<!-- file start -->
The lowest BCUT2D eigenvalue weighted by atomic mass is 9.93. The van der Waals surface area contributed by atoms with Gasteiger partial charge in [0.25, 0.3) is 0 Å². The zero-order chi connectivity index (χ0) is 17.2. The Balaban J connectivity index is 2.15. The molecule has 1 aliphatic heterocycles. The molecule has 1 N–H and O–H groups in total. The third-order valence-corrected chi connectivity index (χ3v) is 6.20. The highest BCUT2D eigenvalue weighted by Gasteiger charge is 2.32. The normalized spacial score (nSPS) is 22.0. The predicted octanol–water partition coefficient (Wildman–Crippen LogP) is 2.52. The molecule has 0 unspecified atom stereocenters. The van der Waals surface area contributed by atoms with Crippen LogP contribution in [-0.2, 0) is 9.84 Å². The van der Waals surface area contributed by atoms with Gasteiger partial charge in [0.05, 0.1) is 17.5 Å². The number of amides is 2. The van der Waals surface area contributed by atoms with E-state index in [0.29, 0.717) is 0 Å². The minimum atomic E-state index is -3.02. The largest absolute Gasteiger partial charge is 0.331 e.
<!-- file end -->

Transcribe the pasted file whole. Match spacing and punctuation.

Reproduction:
The lowest BCUT2D eigenvalue weighted by atomic mass is 9.93. The van der Waals surface area contributed by atoms with Gasteiger partial charge in [0.25, 0.3) is 0 Å². The zero-order chi connectivity index (χ0) is 17.2. The Balaban J connectivity index is 2.15. The molecule has 1 aliphatic heterocycles. The molecule has 1 N–H and O–H groups in total. The third-order valence-corrected chi connectivity index (χ3v) is 6.20. The highest BCUT2D eigenvalue weighted by Gasteiger charge is 2.32. The normalized spacial score (nSPS) is 22.0. The predicted octanol–water partition coefficient (Wildman–Crippen LogP) is 2.52. The molecule has 0 unspecified atom stereocenters. The van der Waals surface area contributed by atoms with Crippen LogP contribution in [-0.2, 0) is 9.84 Å². The van der Waals surface area contributed by atoms with Gasteiger partial charge in [0.05, 0.1) is 17.5 Å². The number of amides is 2. The van der Waals surface area contributed by atoms with E-state index in [0.29, 0.717) is 0 Å². The minimum atomic E-state index is -3.02. The largest absolute Gasteiger partial charge is 0.331 e.